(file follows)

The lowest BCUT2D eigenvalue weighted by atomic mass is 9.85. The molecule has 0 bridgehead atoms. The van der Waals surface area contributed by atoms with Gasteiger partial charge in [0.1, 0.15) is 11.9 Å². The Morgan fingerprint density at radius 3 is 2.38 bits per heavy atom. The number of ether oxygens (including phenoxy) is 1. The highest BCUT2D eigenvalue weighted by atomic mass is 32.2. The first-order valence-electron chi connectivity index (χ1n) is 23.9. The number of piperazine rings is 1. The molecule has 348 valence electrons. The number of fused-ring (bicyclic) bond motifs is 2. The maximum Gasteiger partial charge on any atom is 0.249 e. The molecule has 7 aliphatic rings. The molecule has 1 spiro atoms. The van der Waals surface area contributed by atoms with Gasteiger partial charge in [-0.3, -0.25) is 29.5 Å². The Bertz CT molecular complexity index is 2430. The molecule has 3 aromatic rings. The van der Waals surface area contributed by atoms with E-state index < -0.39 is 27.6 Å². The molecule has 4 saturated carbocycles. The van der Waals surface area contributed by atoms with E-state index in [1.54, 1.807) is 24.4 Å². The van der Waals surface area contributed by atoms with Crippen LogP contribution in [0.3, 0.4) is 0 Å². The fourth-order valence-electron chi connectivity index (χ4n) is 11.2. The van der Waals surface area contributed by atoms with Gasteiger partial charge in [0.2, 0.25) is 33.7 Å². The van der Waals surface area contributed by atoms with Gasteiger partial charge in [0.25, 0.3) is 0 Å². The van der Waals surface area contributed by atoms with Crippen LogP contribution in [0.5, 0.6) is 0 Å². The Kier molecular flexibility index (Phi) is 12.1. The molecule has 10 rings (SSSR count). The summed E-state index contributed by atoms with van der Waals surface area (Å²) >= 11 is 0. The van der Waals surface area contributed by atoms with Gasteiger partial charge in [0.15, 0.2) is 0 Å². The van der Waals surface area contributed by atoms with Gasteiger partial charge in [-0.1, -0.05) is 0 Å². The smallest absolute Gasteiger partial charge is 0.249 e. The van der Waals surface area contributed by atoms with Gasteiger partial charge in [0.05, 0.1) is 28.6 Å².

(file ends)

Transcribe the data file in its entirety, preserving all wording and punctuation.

The lowest BCUT2D eigenvalue weighted by atomic mass is 9.85. The molecule has 0 bridgehead atoms. The van der Waals surface area contributed by atoms with Gasteiger partial charge in [0.1, 0.15) is 11.9 Å². The Morgan fingerprint density at radius 3 is 2.38 bits per heavy atom. The number of ether oxygens (including phenoxy) is 1. The highest BCUT2D eigenvalue weighted by atomic mass is 32.2. The first-order valence-electron chi connectivity index (χ1n) is 23.9. The number of piperazine rings is 1. The molecule has 348 valence electrons. The number of fused-ring (bicyclic) bond motifs is 2. The maximum Gasteiger partial charge on any atom is 0.249 e. The molecule has 7 aliphatic rings. The molecule has 1 spiro atoms. The van der Waals surface area contributed by atoms with Gasteiger partial charge in [-0.3, -0.25) is 29.5 Å². The Bertz CT molecular complexity index is 2430. The molecule has 3 aromatic rings. The van der Waals surface area contributed by atoms with E-state index < -0.39 is 27.6 Å². The molecule has 4 saturated carbocycles. The van der Waals surface area contributed by atoms with E-state index in [1.54, 1.807) is 24.4 Å². The van der Waals surface area contributed by atoms with Crippen LogP contribution in [0.3, 0.4) is 0 Å². The fourth-order valence-electron chi connectivity index (χ4n) is 11.2. The van der Waals surface area contributed by atoms with Gasteiger partial charge in [0.2, 0.25) is 33.7 Å². The van der Waals surface area contributed by atoms with Gasteiger partial charge in [0.25, 0.3) is 0 Å². The van der Waals surface area contributed by atoms with Crippen LogP contribution in [0.5, 0.6) is 0 Å². The Kier molecular flexibility index (Phi) is 12.1. The molecule has 10 rings (SSSR count). The summed E-state index contributed by atoms with van der Waals surface area (Å²) >= 11 is 0. The van der Waals surface area contributed by atoms with Gasteiger partial charge in [0.15, 0.2) is 0 Å². The van der Waals surface area contributed by atoms with Gasteiger partial charge in [-0.1, -0.05) is 0 Å². The smallest absolute Gasteiger partial charge is 0.249 e. The van der Waals surface area contributed by atoms with Gasteiger partial charge in [0.05, 0.1) is 28.6 Å².